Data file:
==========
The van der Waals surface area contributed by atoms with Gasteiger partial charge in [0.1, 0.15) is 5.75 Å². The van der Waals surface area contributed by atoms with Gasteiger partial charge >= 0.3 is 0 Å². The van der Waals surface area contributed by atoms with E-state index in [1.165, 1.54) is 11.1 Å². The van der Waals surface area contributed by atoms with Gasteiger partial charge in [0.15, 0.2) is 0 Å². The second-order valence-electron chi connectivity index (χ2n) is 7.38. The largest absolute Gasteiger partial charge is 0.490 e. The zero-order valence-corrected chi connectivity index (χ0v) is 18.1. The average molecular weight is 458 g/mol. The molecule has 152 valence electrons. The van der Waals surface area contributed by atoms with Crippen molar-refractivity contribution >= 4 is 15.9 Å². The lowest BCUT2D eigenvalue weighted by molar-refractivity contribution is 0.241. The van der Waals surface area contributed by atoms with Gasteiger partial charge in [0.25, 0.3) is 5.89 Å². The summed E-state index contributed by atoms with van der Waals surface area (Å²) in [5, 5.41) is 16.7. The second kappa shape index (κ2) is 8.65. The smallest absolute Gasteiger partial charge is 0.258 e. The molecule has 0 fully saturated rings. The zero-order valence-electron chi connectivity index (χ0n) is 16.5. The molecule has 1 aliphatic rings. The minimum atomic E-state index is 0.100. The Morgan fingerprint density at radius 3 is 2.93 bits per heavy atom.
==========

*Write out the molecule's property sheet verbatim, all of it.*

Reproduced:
The van der Waals surface area contributed by atoms with Gasteiger partial charge in [0.1, 0.15) is 5.75 Å². The van der Waals surface area contributed by atoms with Gasteiger partial charge >= 0.3 is 0 Å². The van der Waals surface area contributed by atoms with E-state index in [1.165, 1.54) is 11.1 Å². The van der Waals surface area contributed by atoms with Gasteiger partial charge in [0.15, 0.2) is 0 Å². The second-order valence-electron chi connectivity index (χ2n) is 7.38. The largest absolute Gasteiger partial charge is 0.490 e. The zero-order valence-corrected chi connectivity index (χ0v) is 18.1. The average molecular weight is 458 g/mol. The molecule has 152 valence electrons. The van der Waals surface area contributed by atoms with Crippen molar-refractivity contribution >= 4 is 15.9 Å². The lowest BCUT2D eigenvalue weighted by molar-refractivity contribution is 0.241. The van der Waals surface area contributed by atoms with Gasteiger partial charge in [0.25, 0.3) is 5.89 Å². The summed E-state index contributed by atoms with van der Waals surface area (Å²) in [5, 5.41) is 16.7. The second kappa shape index (κ2) is 8.65. The smallest absolute Gasteiger partial charge is 0.258 e. The molecule has 0 fully saturated rings. The zero-order valence-electron chi connectivity index (χ0n) is 16.5. The molecule has 1 aliphatic rings. The minimum atomic E-state index is 0.100. The Morgan fingerprint density at radius 3 is 2.93 bits per heavy atom.